Skyway Man :: The Holding On

On November 3rd, James Wallace, aka Skyway Man, returns with Flight of the Long Distance Healer. Best known for his work on Joe Pera Talks With You and his kaleidoscopic psychedelic pop records, Skyway Man is more than just a character for Wallace to inhabit: “Skyway Man is a vehicle for me to sing more easily about life and love. It’s a superimposed image, always flickering in and out of existence, different each time. One Skyway Man chased love across dimensions, another followed death through the underworld, this Skyway Man is reckoning with the reliance of his past memory.”

Following the previously released “Long Distance Healing,” he now shares “The Holding On,” complete with a short film to accompany it. Working with director Drew Bourdet, it features footage obtained from AV Geeks, a group that rescans 16mm archival footage. Wallace explains:

“We were very lucky to have been granted private access to the cockpit of a 747 for an hour at an Aviation Museum in South San Francisco. We showed up on an extremely busy Saturday morning an hour before the exhibit opened to the public and when we asked about shooting inside the plane, a clearly overwhelmed museum worker just ushered us over and locked us inside just to get rid of us. We used every minute before the gates finally opened to a charge of excited children.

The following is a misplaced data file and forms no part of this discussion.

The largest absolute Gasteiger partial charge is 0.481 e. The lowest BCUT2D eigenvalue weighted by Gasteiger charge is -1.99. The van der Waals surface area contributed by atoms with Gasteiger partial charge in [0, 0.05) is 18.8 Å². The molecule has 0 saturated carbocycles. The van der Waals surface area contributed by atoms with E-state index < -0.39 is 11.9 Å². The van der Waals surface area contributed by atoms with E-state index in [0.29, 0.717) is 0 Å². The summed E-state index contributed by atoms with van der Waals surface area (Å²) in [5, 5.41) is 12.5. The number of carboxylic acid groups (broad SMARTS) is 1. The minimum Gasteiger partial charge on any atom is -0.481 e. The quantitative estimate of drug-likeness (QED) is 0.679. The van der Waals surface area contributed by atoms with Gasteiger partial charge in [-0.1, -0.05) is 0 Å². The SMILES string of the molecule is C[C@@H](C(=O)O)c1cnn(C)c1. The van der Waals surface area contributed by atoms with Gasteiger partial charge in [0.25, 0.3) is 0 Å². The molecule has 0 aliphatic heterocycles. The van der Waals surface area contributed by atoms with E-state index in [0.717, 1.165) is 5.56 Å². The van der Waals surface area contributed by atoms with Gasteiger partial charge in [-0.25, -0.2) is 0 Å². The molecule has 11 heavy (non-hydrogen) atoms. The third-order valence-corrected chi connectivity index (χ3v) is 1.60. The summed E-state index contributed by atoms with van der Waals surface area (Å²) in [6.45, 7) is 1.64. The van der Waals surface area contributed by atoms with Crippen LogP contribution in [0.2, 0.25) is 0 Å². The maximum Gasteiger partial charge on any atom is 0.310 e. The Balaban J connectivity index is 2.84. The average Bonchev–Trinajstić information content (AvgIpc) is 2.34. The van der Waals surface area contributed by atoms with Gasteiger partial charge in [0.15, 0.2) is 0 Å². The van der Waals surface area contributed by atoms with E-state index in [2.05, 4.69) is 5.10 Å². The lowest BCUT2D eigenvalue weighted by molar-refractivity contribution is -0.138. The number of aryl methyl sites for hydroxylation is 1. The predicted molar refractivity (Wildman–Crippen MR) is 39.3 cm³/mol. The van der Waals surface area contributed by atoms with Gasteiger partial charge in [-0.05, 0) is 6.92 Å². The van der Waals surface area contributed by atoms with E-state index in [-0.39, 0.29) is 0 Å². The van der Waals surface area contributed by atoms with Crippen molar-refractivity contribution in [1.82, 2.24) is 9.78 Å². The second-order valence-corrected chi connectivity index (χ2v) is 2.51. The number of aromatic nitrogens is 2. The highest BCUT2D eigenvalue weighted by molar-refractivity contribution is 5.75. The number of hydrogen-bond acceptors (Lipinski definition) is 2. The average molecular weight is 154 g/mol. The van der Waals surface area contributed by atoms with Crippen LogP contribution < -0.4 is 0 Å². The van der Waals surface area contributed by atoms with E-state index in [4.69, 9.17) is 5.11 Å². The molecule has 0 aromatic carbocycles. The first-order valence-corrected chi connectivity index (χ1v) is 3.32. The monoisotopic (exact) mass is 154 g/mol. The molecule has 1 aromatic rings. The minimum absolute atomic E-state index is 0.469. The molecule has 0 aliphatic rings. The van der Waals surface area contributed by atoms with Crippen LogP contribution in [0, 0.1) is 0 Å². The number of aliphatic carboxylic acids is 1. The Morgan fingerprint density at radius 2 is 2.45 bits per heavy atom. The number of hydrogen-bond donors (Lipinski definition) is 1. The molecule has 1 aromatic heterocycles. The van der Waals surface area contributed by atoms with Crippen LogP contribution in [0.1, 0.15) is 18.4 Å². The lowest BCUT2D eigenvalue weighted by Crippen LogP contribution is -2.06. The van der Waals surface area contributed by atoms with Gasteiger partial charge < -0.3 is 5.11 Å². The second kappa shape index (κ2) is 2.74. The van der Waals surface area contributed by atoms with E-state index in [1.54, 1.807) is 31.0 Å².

Memory and telepathy are pretty big themes on this album. I’ve chosen to stare into the occult in the hopes of bringing back some beautiful imagery to build a cathartic story. The idea of traveling to space is pretty on brand for me, but it also serves as the best vehicle to show the scope of this journeying process. 

I’m fascinated by memory. Once, I discovered a box of letters sent from a man to a woman. When I tracked down the author and showed him the letters, he had no explanation for why he couldn’t remember writing them despite his own certainty that he must have. On the flipside, I’ve woken from many dreams unable to accept that the epoch I’d experienced couldn’t possibly be true. Both of these share a surreal feeling of loss. I think that’s what the short film is about.”

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